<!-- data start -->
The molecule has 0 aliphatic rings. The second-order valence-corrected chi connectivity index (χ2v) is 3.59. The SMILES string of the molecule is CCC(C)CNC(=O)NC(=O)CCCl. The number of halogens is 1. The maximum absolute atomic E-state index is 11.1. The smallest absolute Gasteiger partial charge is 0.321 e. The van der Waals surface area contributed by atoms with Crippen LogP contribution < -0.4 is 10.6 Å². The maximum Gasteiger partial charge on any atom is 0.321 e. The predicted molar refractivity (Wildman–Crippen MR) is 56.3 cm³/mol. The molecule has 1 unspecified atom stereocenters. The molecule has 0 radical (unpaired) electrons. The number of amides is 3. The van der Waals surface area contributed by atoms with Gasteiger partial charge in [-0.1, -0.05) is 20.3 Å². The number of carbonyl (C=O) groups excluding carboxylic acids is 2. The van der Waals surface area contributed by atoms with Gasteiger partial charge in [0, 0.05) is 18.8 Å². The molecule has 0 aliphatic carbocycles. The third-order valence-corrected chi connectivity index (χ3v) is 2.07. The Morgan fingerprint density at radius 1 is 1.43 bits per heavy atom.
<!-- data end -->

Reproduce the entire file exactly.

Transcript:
The molecule has 0 aliphatic rings. The second-order valence-corrected chi connectivity index (χ2v) is 3.59. The SMILES string of the molecule is CCC(C)CNC(=O)NC(=O)CCCl. The number of halogens is 1. The maximum absolute atomic E-state index is 11.1. The smallest absolute Gasteiger partial charge is 0.321 e. The van der Waals surface area contributed by atoms with Crippen LogP contribution < -0.4 is 10.6 Å². The maximum Gasteiger partial charge on any atom is 0.321 e. The predicted molar refractivity (Wildman–Crippen MR) is 56.3 cm³/mol. The molecule has 1 unspecified atom stereocenters. The molecule has 0 radical (unpaired) electrons. The number of amides is 3. The van der Waals surface area contributed by atoms with Gasteiger partial charge in [-0.1, -0.05) is 20.3 Å². The number of carbonyl (C=O) groups excluding carboxylic acids is 2. The van der Waals surface area contributed by atoms with Gasteiger partial charge in [0, 0.05) is 18.8 Å². The molecule has 0 aliphatic carbocycles. The third-order valence-corrected chi connectivity index (χ3v) is 2.07. The Morgan fingerprint density at radius 1 is 1.43 bits per heavy atom.